Compliance with Electronic LCA Posting for H-1B
On March 15, 2019 the Department of Labor (DOL) published a memo setting guidelines for electronic LCA posting for employers. This article talks about the main things that an employer needs to do to maintain compliance when posting LCAs electronically.
Scenario 1: On-site employees only
If all your employees are working from the office location/s then this scenario is for you.
Where can I post the LCA Notices?
You can post the notices on an intranet webpage or a public facing webpage. Alternatively, you can also send the LCA Notices to all "affected employees" (defined below) via email, newsletter, slack or other communication means that you use in the company.
Who needs to be told about the LCA Notice?
The DOL requires employers to tell all "affected employees" about the LCA notice and make sure that the notice is accessible to everyone.
Affected Employees - These are the employees in the same place of employment and in the same occupational classification as the H-1B worker. For example, if you are filing the LCA for a data engineer then all the data engineers where the foreign national would work need to be notified.
When do I need to notify the affected employees?
The employer must provide notice to the affected workers within 30 days prior to filing the LCA or the day that the LCA is filed.
How long should the notice be posted?
The notice must be posted for at least 10 business days.
How can the notice be distributed?
Any form of written messaging that tells employees where the notices will be posted can be used. This includes, emails, slack messages, newsletters etc.
What extra step do I need to take if my employees work at different locations?
If you have employees working out of different locations then the employer needs to make sure that the employees in the location/worksite, where the foreign national employee will be working, know that the notice is for their location.
Scenario 2: Remote employees - working from home
If you have employees working from home then all the directions from scenario 1 above apply to you.
Scenario 3: Office location based out of a co-working space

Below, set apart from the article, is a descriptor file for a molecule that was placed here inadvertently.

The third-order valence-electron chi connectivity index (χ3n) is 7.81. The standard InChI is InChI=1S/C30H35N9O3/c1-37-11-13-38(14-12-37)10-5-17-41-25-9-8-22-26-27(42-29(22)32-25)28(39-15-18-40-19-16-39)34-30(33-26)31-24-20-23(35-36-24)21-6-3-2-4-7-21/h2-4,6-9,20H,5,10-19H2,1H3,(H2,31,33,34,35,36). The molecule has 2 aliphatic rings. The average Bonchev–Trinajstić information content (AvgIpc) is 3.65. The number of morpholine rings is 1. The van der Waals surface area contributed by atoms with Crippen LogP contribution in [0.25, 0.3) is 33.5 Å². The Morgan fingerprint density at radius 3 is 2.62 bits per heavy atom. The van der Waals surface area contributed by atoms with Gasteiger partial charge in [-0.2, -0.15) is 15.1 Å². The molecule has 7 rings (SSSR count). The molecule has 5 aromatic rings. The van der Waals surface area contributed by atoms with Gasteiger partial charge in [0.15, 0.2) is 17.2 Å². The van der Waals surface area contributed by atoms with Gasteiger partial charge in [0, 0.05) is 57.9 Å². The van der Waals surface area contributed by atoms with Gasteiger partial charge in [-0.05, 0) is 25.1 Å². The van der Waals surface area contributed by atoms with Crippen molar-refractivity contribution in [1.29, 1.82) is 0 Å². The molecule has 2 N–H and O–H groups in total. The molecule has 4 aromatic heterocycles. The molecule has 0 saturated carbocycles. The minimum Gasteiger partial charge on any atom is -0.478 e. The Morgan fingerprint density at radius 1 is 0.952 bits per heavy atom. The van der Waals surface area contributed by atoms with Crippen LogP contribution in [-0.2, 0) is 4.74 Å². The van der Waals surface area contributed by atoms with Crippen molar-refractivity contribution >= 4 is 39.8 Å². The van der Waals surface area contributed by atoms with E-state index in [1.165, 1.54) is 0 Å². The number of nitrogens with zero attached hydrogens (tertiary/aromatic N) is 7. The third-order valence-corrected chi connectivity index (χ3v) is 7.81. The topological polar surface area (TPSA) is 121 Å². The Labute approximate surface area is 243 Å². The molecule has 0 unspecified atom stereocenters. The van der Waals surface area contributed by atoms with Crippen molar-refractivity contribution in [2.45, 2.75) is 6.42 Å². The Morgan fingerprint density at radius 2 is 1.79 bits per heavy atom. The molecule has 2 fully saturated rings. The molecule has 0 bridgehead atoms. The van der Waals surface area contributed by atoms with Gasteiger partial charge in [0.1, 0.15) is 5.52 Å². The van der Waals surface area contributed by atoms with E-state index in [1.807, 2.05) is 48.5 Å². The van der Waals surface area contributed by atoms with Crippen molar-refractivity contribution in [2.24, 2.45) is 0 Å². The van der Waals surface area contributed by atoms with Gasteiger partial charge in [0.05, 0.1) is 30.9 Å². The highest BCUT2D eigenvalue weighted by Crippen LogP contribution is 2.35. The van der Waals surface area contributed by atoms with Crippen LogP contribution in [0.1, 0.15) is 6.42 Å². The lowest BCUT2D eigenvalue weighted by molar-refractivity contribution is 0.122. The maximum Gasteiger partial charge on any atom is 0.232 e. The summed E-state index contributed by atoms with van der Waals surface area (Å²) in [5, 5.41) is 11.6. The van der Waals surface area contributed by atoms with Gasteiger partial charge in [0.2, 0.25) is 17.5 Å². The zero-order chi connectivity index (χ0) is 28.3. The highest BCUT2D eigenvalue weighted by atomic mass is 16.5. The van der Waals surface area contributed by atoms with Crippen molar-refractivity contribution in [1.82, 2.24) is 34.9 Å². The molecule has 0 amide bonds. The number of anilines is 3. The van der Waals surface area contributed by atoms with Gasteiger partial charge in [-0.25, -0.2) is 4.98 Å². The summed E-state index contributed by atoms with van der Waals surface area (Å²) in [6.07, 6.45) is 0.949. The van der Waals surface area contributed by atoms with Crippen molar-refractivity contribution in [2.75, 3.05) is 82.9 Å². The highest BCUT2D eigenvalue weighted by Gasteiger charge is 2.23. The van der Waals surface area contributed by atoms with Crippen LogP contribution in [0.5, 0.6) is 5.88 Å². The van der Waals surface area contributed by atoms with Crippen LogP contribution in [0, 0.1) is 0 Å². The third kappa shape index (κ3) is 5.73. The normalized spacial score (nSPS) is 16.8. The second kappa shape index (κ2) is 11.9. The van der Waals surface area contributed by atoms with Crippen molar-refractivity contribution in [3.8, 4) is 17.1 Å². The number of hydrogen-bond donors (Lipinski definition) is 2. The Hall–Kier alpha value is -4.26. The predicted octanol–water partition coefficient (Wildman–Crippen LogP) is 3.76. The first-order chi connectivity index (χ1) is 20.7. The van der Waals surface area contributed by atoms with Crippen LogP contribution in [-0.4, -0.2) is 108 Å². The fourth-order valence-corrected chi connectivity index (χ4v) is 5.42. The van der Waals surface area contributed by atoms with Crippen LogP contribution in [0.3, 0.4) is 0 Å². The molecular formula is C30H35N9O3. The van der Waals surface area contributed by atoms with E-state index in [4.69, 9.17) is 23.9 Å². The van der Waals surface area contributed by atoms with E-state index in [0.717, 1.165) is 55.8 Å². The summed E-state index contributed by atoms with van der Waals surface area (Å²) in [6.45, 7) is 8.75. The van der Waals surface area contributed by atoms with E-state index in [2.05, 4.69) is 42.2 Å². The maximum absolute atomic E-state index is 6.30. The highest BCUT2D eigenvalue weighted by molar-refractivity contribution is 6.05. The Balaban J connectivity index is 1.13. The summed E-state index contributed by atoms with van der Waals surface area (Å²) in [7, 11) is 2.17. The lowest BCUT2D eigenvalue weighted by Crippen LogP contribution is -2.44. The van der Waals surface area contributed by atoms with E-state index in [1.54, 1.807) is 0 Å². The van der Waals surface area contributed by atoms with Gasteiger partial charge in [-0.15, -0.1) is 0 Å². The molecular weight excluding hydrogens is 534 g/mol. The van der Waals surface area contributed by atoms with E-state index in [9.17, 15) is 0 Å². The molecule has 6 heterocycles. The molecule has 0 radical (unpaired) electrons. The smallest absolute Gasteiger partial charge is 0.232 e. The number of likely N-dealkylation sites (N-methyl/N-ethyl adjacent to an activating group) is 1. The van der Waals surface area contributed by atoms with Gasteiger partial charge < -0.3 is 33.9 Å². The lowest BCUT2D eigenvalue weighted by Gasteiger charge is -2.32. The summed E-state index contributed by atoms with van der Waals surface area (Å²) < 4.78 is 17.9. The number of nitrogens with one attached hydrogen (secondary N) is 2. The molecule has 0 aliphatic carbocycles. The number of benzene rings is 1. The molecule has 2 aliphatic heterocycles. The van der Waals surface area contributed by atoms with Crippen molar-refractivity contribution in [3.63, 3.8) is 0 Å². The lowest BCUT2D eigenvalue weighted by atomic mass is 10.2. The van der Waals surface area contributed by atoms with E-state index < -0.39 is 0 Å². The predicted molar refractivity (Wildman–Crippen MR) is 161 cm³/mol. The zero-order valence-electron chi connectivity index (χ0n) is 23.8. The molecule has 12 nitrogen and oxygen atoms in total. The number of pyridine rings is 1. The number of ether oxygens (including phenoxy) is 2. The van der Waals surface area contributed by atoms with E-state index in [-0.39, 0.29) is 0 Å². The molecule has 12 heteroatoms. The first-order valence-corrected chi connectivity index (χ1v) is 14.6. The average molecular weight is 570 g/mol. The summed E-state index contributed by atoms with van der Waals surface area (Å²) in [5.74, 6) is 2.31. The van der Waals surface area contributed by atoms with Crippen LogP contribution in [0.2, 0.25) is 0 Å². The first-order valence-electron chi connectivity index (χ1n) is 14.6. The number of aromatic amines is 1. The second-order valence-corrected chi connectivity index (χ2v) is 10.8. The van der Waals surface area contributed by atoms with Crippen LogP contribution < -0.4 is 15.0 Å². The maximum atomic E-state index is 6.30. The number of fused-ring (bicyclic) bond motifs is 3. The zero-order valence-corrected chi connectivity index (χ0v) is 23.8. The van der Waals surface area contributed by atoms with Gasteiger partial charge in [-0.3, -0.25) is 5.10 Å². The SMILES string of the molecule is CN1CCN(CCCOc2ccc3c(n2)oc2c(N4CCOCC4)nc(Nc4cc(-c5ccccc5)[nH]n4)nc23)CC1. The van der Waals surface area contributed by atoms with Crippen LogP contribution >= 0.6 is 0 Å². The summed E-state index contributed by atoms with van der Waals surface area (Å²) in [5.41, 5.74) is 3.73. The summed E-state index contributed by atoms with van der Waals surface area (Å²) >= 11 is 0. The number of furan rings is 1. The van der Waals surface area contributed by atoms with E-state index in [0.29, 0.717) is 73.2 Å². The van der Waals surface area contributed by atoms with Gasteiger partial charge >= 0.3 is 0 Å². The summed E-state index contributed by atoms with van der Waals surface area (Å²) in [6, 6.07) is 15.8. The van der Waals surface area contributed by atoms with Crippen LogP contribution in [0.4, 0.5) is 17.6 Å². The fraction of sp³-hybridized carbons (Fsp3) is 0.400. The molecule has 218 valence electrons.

If your company office is based out of a co-working space then there are some additional things that you need to keep in mind.
The DOL says that "The H-1B petitioner's notification responsibilities extend to all affected employees, regardless of whether they are employed by the H-1B petitioner or by a third-party company."
This makes notification process complex. We talked to some immigration attorneys to get more clarity on how employers can maneuver through this mandate -
Company office is located in a suite/floor - if you are working out of a fixed office space that you control then the notification regulation stands only for your employees. You do not need to notify employees from other companies.
All employees work in a co-working space with no set office space - if your office space has been replaced by desk space, then your obligation extends to employees of other employers working out of the co-working space. In this case, you can work with the co-working building management to inform everyone about the LCA posting page and make sure that no special permissions are required for people to view the notice.
Company has an office but foreign national employee will be working from a co-working space - in this case, depending on whether your employee has a desk or an office, you can manage the notification based on the above two points.
Scenario 4: Contract workers in the U.S.
If a company has contract workers working in the U.S. from the company's office or from home then the employer should make sure to notify them about the LCA posting if the contract workers fit the profile of "affected workers" as defined above.
As always in immigration, there are edge case scenarios that we might have missed. If you would like to get answers to any questions particular to your company, please feel free to reach out to us at firstname.lastname@example.org.
The information contained here is meant to be informational, and while WayLit has made every effort to ensure the accuracy of the information, it is not promised or guaranteed to be complete. Readers of this information should not act upon any information contained on this alert/blog without seeking professional counsel. This alert does not constitute legal advice or create an attorney-client relationship. Any reference to prior results, does not imply or guarantee similar future outcomes.